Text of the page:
The work of reassembling the torso of the kouros of Lentini and Testa Biscari, which belonged to a single Greek archaic statue and which were reunited thanks to the support of Fondazione Sicilia, has been successfully completed.

The kouros was presented in Palermo, at the Palazzo Branciforte, where it can be viewed until January 13 as part of the exhibition "Il kouros ritrovato", promoted and curated by the Regional Councillor for Cultural Heritage, Sebastiano Tusa, and was born from a proposal launched last year by the art critic Vittorio Sgarbi and the City of Catania.

The two parts of the statue were discovered at different times (between the eighteenth and early twentieth centuries) in Lentini (ancient Lentinoi), one of the oldest Greek colonies in Sicily, and exhibited separately in Syracuse, at the Museo Archeologico Paolo Orsi, and in Catania, at the Museo Civico di Castello Ursino.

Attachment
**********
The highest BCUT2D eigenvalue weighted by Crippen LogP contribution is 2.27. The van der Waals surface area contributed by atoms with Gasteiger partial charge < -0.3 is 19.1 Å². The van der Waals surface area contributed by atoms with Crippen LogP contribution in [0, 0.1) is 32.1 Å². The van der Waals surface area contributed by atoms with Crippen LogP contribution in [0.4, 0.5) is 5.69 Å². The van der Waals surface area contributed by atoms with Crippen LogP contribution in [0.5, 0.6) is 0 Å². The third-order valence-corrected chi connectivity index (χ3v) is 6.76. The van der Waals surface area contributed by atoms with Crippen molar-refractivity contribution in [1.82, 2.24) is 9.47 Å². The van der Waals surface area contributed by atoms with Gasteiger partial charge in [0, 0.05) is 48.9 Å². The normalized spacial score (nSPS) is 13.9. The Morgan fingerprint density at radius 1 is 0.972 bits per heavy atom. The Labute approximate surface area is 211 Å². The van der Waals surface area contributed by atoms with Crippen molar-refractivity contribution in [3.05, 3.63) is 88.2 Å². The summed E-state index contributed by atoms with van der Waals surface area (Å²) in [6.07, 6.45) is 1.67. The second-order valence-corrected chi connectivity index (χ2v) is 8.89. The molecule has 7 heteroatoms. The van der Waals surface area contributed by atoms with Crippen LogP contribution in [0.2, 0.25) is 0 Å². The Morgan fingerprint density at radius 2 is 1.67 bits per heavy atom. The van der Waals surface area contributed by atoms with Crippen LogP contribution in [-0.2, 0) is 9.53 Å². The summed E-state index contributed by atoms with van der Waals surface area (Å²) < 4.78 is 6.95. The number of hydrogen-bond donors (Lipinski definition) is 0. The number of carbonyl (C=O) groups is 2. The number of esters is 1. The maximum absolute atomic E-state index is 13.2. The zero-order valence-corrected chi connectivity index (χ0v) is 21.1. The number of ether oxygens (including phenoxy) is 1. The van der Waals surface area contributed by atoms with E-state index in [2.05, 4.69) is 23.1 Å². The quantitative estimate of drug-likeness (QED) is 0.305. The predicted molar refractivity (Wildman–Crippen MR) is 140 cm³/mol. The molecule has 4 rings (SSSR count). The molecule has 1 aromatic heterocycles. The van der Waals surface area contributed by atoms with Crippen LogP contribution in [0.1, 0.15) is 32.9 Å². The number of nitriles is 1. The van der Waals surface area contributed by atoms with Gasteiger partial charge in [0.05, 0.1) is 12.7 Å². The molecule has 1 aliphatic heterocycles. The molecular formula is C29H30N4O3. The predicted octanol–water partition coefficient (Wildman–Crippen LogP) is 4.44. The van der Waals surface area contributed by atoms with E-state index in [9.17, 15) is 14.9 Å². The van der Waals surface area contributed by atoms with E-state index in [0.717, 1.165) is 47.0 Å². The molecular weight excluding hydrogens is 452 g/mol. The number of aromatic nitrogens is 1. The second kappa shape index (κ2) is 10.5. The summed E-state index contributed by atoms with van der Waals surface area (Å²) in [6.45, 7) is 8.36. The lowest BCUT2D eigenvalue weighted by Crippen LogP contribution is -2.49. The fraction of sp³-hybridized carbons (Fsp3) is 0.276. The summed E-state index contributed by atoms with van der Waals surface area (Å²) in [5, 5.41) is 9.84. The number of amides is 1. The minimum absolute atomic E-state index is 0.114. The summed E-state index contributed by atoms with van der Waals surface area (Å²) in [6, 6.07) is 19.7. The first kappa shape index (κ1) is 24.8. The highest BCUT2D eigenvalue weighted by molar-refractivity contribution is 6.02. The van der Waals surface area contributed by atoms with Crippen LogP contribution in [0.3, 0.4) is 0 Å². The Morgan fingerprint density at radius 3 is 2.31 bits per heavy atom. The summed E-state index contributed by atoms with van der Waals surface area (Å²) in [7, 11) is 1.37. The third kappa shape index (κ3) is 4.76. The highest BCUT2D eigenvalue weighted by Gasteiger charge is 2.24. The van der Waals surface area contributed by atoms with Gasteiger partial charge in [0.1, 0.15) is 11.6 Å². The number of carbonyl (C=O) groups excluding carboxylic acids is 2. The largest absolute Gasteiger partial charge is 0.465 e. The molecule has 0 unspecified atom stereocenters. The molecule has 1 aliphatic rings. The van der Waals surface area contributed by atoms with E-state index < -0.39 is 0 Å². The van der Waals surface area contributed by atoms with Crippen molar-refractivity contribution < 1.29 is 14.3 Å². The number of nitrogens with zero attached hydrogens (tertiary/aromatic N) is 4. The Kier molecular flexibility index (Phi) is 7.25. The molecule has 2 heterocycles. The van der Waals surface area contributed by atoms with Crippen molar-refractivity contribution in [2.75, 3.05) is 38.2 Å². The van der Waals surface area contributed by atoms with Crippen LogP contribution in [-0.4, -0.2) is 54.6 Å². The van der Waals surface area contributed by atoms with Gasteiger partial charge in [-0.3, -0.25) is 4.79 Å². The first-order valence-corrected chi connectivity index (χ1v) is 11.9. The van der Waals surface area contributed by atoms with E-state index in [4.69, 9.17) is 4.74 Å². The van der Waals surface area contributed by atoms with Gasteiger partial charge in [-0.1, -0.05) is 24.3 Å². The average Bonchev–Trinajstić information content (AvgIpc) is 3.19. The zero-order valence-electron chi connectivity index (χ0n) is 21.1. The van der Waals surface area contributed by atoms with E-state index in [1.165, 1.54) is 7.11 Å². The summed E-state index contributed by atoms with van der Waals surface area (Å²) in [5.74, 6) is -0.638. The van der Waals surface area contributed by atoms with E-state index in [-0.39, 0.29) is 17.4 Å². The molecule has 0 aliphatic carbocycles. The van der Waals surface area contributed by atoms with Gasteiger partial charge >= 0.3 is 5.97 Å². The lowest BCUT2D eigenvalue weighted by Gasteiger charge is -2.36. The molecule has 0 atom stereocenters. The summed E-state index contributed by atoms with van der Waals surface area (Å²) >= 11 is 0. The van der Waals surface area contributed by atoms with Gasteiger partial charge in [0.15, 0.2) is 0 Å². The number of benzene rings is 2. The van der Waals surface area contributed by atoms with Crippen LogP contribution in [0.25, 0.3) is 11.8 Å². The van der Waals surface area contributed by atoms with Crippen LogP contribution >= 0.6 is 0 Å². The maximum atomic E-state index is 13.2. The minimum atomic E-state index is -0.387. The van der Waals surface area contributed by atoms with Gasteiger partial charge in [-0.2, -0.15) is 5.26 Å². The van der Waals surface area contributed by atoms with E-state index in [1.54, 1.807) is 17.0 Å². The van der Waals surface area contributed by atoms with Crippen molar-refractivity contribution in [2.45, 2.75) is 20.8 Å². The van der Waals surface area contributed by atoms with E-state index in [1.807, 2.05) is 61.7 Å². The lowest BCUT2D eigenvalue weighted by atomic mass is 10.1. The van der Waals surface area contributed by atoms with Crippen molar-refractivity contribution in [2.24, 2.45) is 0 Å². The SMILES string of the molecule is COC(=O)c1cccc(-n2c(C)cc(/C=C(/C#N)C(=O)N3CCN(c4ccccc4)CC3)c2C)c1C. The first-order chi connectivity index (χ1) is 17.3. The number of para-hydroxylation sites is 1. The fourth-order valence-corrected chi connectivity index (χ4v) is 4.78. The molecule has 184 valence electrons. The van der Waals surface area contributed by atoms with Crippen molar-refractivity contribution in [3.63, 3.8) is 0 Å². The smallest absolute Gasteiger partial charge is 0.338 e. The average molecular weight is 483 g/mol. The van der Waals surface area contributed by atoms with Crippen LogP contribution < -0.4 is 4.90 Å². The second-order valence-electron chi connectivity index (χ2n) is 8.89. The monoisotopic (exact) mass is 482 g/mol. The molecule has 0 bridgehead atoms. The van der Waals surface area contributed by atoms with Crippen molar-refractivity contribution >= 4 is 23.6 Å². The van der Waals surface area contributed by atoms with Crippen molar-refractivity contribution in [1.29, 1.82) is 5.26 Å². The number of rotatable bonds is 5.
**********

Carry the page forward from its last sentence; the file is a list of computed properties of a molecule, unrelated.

The kouros, is a type of Hellenic statue depicting a young man in a static position, with funerary or votive function very widespread in the archaic and classical periods, between the seventh and fifth centuries before Christ. The Lentini kouros dates to the late archaic period (c.530-490 BC) and is made from a single block of white marble almost certainly coming from the Cycladic Islands.

A team of experts from various disciplines, who jointly studied the torso and the head found that the two parts did indeed belong to a single statue, completing the meticulous conservation work and the union of the two parts, which now rests on a base of grey Billiemi marble fashioned by the sculptor Giacomo Rizzo. The president of the Sicily Foundation, Raffaele Bonsignore, "

"With the support of this initiative. We have helped to bring back to life a work of extraordinary beauty. Promoting a valuable testimony of the past like the kouros, which has finally been restored, is part of our mission to promote art and culture, through the support of scientific initiatives like this."